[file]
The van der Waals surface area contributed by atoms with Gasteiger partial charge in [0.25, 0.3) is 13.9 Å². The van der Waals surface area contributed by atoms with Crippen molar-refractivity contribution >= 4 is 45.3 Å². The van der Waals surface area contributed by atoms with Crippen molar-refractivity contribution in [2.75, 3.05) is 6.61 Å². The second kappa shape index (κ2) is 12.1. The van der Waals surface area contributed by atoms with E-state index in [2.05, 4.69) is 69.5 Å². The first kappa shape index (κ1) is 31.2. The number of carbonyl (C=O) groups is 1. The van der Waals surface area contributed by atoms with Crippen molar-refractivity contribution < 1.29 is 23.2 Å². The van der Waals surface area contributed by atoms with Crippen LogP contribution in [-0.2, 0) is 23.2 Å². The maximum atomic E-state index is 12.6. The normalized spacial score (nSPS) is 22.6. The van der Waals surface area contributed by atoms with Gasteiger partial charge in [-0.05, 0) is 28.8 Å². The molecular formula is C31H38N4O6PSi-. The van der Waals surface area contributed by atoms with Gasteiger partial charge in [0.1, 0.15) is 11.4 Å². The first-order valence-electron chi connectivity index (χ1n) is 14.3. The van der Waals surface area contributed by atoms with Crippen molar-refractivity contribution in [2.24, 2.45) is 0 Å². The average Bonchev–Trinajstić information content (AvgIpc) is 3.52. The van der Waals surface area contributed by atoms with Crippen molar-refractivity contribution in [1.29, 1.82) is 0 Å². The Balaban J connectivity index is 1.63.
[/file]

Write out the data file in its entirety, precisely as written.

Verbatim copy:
The van der Waals surface area contributed by atoms with Gasteiger partial charge in [0.25, 0.3) is 13.9 Å². The van der Waals surface area contributed by atoms with Crippen molar-refractivity contribution >= 4 is 45.3 Å². The van der Waals surface area contributed by atoms with Crippen molar-refractivity contribution in [2.75, 3.05) is 6.61 Å². The second kappa shape index (κ2) is 12.1. The van der Waals surface area contributed by atoms with E-state index in [2.05, 4.69) is 69.5 Å². The first kappa shape index (κ1) is 31.2. The number of carbonyl (C=O) groups is 1. The van der Waals surface area contributed by atoms with Crippen molar-refractivity contribution < 1.29 is 23.2 Å². The van der Waals surface area contributed by atoms with Crippen LogP contribution in [-0.2, 0) is 23.2 Å². The maximum atomic E-state index is 12.6. The normalized spacial score (nSPS) is 22.6. The van der Waals surface area contributed by atoms with Gasteiger partial charge in [-0.05, 0) is 28.8 Å². The molecular formula is C31H38N4O6PSi-. The van der Waals surface area contributed by atoms with Gasteiger partial charge in [0.1, 0.15) is 11.4 Å². The first-order valence-electron chi connectivity index (χ1n) is 14.3. The van der Waals surface area contributed by atoms with Crippen molar-refractivity contribution in [2.24, 2.45) is 0 Å². The average Bonchev–Trinajstić information content (AvgIpc) is 3.52. The van der Waals surface area contributed by atoms with Crippen molar-refractivity contribution in [1.29, 1.82) is 0 Å². The Balaban J connectivity index is 1.63.